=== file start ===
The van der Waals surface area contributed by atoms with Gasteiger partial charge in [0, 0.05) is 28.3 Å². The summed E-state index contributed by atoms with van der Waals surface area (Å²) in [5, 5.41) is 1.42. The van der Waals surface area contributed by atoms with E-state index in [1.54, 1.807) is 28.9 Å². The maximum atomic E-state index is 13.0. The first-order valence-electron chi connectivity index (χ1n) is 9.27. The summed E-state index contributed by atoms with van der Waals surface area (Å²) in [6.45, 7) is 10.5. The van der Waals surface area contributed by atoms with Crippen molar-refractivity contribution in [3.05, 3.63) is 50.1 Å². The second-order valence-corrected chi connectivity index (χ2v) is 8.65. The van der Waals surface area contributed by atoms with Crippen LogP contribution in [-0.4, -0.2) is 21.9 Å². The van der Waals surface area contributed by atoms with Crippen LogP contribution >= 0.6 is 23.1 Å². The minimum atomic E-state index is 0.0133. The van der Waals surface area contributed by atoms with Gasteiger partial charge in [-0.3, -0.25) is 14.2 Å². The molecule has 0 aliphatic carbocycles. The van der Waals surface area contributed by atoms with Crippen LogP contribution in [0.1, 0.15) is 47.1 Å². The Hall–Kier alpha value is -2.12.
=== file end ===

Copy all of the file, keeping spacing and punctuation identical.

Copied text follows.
The van der Waals surface area contributed by atoms with Gasteiger partial charge in [0, 0.05) is 28.3 Å². The summed E-state index contributed by atoms with van der Waals surface area (Å²) in [5, 5.41) is 1.42. The van der Waals surface area contributed by atoms with E-state index in [1.54, 1.807) is 28.9 Å². The maximum atomic E-state index is 13.0. The first-order valence-electron chi connectivity index (χ1n) is 9.27. The summed E-state index contributed by atoms with van der Waals surface area (Å²) in [6.45, 7) is 10.5. The van der Waals surface area contributed by atoms with Crippen molar-refractivity contribution in [3.05, 3.63) is 50.1 Å². The second-order valence-corrected chi connectivity index (χ2v) is 8.65. The van der Waals surface area contributed by atoms with Crippen LogP contribution in [-0.4, -0.2) is 21.9 Å². The van der Waals surface area contributed by atoms with Crippen LogP contribution >= 0.6 is 23.1 Å². The minimum atomic E-state index is 0.0133. The van der Waals surface area contributed by atoms with Gasteiger partial charge in [-0.3, -0.25) is 14.2 Å². The molecule has 0 aliphatic carbocycles. The van der Waals surface area contributed by atoms with Crippen LogP contribution in [0.1, 0.15) is 47.1 Å². The Hall–Kier alpha value is -2.12.